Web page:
This final report presents the results of a study that investigated the question of fingerprint uniqueness by statistically evaluating the spatial distribution of fingerprint ridgeline features.
The objectives of this study were twofold: to spatially analyze fingerprint features using geographic information systems (GIS) techniques, and to develop probabilities to provide a quantitative measure of the discriminating value of fingerprint ridgeline features. The parameters of the fingerprint ridgeline features included minutiae location, direction, and minutiae ridgeline configurations. Data for the study were obtained from a dataset of digitized fingerprints from the population in Oregon that were spatially analyzed using GIS software. Results from the GIS-based spatial characterization part of the study include the following: GIS techniques can be used to spatially analyze fingerprint patterns; a variety of analytical tools can be developed to characterize fingerprint features and statistically characterize distributions between pattern types; and minutiae and ridgelines were found to be most densely packed in the region below the core, with the greatest ridgeline-length density surrounding the core. Geometric morphometric analyses were also used in the research to study the shape variations of four fingerprint pattern types with the intent to determine the extent and degree of variation within and among four fingerprint pattern types. The results of these analyses are discussed in the report. The third part of the research used Monte Carlo simulations to calculate random-match probabilities to evaluate the spatial configurations of minutiae within and between pattern types. Implications for policy and practice are discussed. Tables, figures, references, and appendixes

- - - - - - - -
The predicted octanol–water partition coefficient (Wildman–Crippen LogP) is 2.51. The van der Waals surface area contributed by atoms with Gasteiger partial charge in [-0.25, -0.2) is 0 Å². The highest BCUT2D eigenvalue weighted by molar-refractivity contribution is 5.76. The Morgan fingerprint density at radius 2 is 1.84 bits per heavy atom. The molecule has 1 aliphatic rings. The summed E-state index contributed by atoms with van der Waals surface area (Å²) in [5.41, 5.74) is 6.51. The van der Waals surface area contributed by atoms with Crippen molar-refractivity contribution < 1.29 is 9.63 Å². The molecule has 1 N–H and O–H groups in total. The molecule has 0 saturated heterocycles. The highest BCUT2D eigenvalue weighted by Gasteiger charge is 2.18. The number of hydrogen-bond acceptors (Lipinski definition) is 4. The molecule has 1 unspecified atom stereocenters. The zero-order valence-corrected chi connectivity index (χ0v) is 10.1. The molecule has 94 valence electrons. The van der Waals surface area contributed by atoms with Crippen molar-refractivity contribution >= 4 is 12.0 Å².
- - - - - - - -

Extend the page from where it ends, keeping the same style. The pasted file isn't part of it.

Date Published: November 1, 2012
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